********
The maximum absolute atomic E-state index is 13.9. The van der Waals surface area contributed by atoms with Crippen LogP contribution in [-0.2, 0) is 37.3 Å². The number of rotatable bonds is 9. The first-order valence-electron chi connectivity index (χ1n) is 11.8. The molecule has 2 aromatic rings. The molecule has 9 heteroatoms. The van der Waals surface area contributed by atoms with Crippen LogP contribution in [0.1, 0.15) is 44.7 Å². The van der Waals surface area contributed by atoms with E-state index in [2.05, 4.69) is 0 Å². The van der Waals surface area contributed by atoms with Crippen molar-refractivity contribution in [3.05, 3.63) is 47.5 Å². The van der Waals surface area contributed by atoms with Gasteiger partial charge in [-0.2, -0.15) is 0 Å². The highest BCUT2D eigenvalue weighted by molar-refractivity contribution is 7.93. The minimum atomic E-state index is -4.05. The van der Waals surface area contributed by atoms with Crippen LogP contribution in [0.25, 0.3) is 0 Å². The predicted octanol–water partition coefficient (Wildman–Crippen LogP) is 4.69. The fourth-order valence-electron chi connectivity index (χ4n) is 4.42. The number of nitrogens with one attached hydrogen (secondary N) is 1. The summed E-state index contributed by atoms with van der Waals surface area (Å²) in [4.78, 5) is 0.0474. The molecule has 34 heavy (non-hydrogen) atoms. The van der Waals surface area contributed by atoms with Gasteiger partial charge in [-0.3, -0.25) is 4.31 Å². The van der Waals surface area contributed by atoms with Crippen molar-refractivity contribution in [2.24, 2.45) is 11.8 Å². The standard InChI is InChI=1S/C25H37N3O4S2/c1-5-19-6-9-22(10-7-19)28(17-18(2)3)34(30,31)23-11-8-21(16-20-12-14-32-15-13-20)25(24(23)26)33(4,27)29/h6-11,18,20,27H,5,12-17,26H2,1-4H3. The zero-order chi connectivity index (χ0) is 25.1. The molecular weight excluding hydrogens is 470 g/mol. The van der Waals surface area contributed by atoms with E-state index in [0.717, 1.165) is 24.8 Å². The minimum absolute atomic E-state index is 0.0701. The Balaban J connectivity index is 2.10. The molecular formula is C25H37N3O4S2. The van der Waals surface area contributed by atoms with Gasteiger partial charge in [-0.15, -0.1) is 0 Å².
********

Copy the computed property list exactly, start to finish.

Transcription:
The maximum absolute atomic E-state index is 13.9. The van der Waals surface area contributed by atoms with Crippen LogP contribution in [-0.2, 0) is 37.3 Å². The number of rotatable bonds is 9. The first-order valence-electron chi connectivity index (χ1n) is 11.8. The molecule has 2 aromatic rings. The molecule has 9 heteroatoms. The van der Waals surface area contributed by atoms with Crippen LogP contribution in [0.1, 0.15) is 44.7 Å². The van der Waals surface area contributed by atoms with E-state index in [2.05, 4.69) is 0 Å². The van der Waals surface area contributed by atoms with Crippen molar-refractivity contribution in [3.05, 3.63) is 47.5 Å². The van der Waals surface area contributed by atoms with Gasteiger partial charge in [-0.2, -0.15) is 0 Å². The highest BCUT2D eigenvalue weighted by molar-refractivity contribution is 7.93. The minimum atomic E-state index is -4.05. The van der Waals surface area contributed by atoms with Crippen LogP contribution in [0.25, 0.3) is 0 Å². The predicted octanol–water partition coefficient (Wildman–Crippen LogP) is 4.69. The fourth-order valence-electron chi connectivity index (χ4n) is 4.42. The number of nitrogens with one attached hydrogen (secondary N) is 1. The summed E-state index contributed by atoms with van der Waals surface area (Å²) in [4.78, 5) is 0.0474. The molecule has 34 heavy (non-hydrogen) atoms. The van der Waals surface area contributed by atoms with Gasteiger partial charge in [-0.3, -0.25) is 4.31 Å². The van der Waals surface area contributed by atoms with Crippen molar-refractivity contribution in [2.24, 2.45) is 11.8 Å². The standard InChI is InChI=1S/C25H37N3O4S2/c1-5-19-6-9-22(10-7-19)28(17-18(2)3)34(30,31)23-11-8-21(16-20-12-14-32-15-13-20)25(24(23)26)33(4,27)29/h6-11,18,20,27H,5,12-17,26H2,1-4H3. The zero-order chi connectivity index (χ0) is 25.1. The molecular weight excluding hydrogens is 470 g/mol. The van der Waals surface area contributed by atoms with E-state index in [0.717, 1.165) is 24.8 Å². The minimum absolute atomic E-state index is 0.0701. The Balaban J connectivity index is 2.10. The molecular formula is C25H37N3O4S2. The van der Waals surface area contributed by atoms with Gasteiger partial charge in [-0.15, -0.1) is 0 Å².